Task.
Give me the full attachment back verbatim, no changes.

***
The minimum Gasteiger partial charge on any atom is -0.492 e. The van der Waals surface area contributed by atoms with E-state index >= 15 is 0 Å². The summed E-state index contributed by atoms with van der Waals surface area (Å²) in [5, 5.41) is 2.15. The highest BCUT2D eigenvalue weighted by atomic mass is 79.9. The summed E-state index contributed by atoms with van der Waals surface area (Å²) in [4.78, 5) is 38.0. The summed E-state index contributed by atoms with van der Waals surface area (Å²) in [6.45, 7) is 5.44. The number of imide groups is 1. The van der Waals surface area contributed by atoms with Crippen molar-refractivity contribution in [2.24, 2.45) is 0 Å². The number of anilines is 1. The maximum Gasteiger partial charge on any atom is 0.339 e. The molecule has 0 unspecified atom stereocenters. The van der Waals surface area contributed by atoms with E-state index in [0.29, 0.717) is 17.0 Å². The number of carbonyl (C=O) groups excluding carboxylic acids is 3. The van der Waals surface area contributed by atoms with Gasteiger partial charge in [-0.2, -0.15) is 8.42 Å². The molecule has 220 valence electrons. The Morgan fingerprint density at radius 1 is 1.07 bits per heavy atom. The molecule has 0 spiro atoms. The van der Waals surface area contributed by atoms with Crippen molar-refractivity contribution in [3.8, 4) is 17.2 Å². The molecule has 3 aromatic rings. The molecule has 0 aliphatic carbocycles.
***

The minimum Gasteiger partial charge on any atom is -0.492 e. The van der Waals surface area contributed by atoms with E-state index >= 15 is 0 Å². The summed E-state index contributed by atoms with van der Waals surface area (Å²) in [5, 5.41) is 2.15. The highest BCUT2D eigenvalue weighted by atomic mass is 79.9. The summed E-state index contributed by atoms with van der Waals surface area (Å²) in [4.78, 5) is 38.0. The summed E-state index contributed by atoms with van der Waals surface area (Å²) in [6.45, 7) is 5.44. The number of imide groups is 1. The van der Waals surface area contributed by atoms with Crippen molar-refractivity contribution in [2.24, 2.45) is 0 Å². The number of anilines is 1. The maximum Gasteiger partial charge on any atom is 0.339 e. The molecule has 0 unspecified atom stereocenters. The van der Waals surface area contributed by atoms with E-state index in [0.29, 0.717) is 17.0 Å². The number of carbonyl (C=O) groups excluding carboxylic acids is 3. The van der Waals surface area contributed by atoms with Gasteiger partial charge in [-0.2, -0.15) is 8.42 Å². The molecule has 220 valence electrons. The Morgan fingerprint density at radius 1 is 1.07 bits per heavy atom. The molecule has 0 spiro atoms. The van der Waals surface area contributed by atoms with Crippen molar-refractivity contribution in [3.8, 4) is 17.2 Å². The molecule has 3 aromatic rings. The molecule has 0 aliphatic carbocycles.